On the Farm . . . The Little Banty That Could

May 10, 2017

Here are a few farm highlights from the these last few weeks. The new bees came on the cold Saturday after the last spring share. Bill kept them closed up inside their boxes until it warmed up a couple days later. Now we regularly see them out foraging on dandelions and other spring flowers. Little fuzzy chicks are hatching daily in Aidan's incubator, and the tiny barn kittens are starting to venture outside to play in the sun.  

 

 In an interesting twist, Aidan intervened when a banty hen was sitting on her own unfertilized eggs and a duck wasn't caring for her four (probably) fertilized ones by moving the little banty to the duck nest. The banty seemed excited to take on this task, and was dedicated from the start. She'd meticulously turn the bigger duck eggs, making sure to pull them underneath her body so they'd stay warm. She sat on her new nest day after day. Aidan, worried because she hardly got up to eat or drink, moved the dishes closer to her. He marked the estimated hatch date on the calendar and counted off the days. Then he waited. We all waited. Finally the day came ... and went, as did a couple more days, with no babies. We all felt badly thinking of the energy the banty hen had invested in these eggs that weren't going to hatch, but Aidan wasn't quite ready to take them away from her. Five days later when he checked on her, he saw something move on her back. Looking more closely, he saw a little bill poking up from her feathers! Over the next two days all the duck eggs hatched! It had been a successful switch after all. Now the banty hen proudly parades her brood around the farm as if showing us all that she earned her name "The Little Engine that Could" or "Little" for short.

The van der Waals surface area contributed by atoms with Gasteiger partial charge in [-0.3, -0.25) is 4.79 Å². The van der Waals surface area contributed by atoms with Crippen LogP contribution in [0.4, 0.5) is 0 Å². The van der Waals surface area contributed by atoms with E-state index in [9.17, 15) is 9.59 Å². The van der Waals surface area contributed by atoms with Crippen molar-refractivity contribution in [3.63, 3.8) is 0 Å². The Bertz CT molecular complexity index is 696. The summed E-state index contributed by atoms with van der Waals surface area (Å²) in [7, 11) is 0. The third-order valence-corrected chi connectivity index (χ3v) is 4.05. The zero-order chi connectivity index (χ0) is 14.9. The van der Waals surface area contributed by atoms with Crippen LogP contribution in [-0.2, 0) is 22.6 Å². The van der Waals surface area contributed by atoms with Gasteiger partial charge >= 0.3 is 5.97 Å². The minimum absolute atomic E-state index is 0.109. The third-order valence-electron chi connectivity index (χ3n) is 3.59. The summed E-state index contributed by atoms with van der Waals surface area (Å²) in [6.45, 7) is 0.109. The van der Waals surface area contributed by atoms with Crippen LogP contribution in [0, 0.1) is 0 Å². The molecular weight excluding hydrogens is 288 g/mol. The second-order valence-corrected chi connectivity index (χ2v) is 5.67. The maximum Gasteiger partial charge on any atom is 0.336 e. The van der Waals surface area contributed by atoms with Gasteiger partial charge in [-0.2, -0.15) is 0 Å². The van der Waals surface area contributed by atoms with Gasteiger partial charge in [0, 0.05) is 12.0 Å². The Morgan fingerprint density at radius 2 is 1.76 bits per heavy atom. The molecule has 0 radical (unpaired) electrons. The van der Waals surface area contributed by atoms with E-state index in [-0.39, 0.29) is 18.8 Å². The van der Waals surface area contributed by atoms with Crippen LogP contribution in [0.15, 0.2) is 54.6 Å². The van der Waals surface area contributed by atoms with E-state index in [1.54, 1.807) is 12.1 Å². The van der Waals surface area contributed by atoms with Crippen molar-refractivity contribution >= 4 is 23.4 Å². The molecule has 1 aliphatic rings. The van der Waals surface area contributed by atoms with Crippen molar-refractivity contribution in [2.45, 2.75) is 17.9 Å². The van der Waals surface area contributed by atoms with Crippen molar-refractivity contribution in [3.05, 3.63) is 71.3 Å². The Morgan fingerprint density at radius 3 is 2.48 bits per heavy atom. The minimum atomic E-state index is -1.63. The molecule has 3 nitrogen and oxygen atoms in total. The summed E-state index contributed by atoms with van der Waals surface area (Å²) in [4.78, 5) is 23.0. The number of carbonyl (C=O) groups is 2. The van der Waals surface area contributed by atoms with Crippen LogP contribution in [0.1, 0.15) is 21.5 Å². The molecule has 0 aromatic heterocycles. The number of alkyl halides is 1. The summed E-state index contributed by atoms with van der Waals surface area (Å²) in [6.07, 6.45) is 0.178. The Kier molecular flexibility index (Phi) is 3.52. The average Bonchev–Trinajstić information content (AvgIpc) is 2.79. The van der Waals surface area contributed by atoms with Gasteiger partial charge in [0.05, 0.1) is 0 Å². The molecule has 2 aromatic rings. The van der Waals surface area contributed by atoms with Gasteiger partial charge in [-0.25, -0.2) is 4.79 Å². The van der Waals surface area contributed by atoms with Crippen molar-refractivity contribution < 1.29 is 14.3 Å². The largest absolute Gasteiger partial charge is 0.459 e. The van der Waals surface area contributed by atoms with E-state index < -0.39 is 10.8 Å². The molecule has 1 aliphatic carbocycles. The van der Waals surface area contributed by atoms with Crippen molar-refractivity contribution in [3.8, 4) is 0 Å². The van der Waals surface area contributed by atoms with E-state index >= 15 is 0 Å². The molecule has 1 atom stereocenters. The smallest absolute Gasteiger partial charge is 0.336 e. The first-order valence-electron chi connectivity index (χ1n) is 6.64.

On the disappointing side of things, our free-range chickens decimated our early flats of beautiful kohlrabi seedlings. I had set them outside to harden off in anticipation of transplanting them in the gardens this weekend. Hardening off is the practice of acclimating seedlings that are comfortable in the protected environment of the greenhouse to the brighter and windier outdoors.

 

We were out working in the gardens, and when we got back, we discovered the little plants had been stripped of all their leaves. The chickens have never done this before but in hindsight, I'm kicking myself for not anticipating it because this year's chickens to be wandering farther off from the barn and pasture in search of tasty morsels.

 

 

Fortunately there's a second batch of kohlrabi not far behind this lost batch, but we are bummed that there will be no early kohlrabi. As for me, I've learned my lesson and will be putting flats of seedlings in a safer spot from now on.  

 

 

 

 

 

 

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